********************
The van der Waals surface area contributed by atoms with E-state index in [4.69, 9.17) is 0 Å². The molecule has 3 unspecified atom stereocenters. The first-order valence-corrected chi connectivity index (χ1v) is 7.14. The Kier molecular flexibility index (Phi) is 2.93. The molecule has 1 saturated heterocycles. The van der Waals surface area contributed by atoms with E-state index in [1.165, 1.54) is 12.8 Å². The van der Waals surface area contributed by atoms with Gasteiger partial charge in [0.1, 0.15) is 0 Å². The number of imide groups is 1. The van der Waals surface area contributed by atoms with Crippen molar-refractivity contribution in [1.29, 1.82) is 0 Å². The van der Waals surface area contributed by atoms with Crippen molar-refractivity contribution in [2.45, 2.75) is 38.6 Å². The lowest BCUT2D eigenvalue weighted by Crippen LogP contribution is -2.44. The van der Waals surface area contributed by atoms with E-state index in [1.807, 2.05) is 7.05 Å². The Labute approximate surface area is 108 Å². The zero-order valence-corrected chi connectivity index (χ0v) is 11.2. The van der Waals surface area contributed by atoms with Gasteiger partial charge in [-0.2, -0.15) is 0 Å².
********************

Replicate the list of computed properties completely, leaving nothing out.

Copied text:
The van der Waals surface area contributed by atoms with E-state index in [4.69, 9.17) is 0 Å². The molecule has 3 unspecified atom stereocenters. The first-order valence-corrected chi connectivity index (χ1v) is 7.14. The Kier molecular flexibility index (Phi) is 2.93. The molecule has 1 saturated heterocycles. The van der Waals surface area contributed by atoms with E-state index in [1.165, 1.54) is 12.8 Å². The van der Waals surface area contributed by atoms with Gasteiger partial charge in [0.1, 0.15) is 0 Å². The number of imide groups is 1. The van der Waals surface area contributed by atoms with Crippen molar-refractivity contribution in [1.29, 1.82) is 0 Å². The van der Waals surface area contributed by atoms with Crippen molar-refractivity contribution in [2.45, 2.75) is 38.6 Å². The lowest BCUT2D eigenvalue weighted by Crippen LogP contribution is -2.44. The van der Waals surface area contributed by atoms with E-state index in [1.807, 2.05) is 7.05 Å². The Labute approximate surface area is 108 Å². The zero-order valence-corrected chi connectivity index (χ0v) is 11.2. The van der Waals surface area contributed by atoms with Gasteiger partial charge in [-0.2, -0.15) is 0 Å².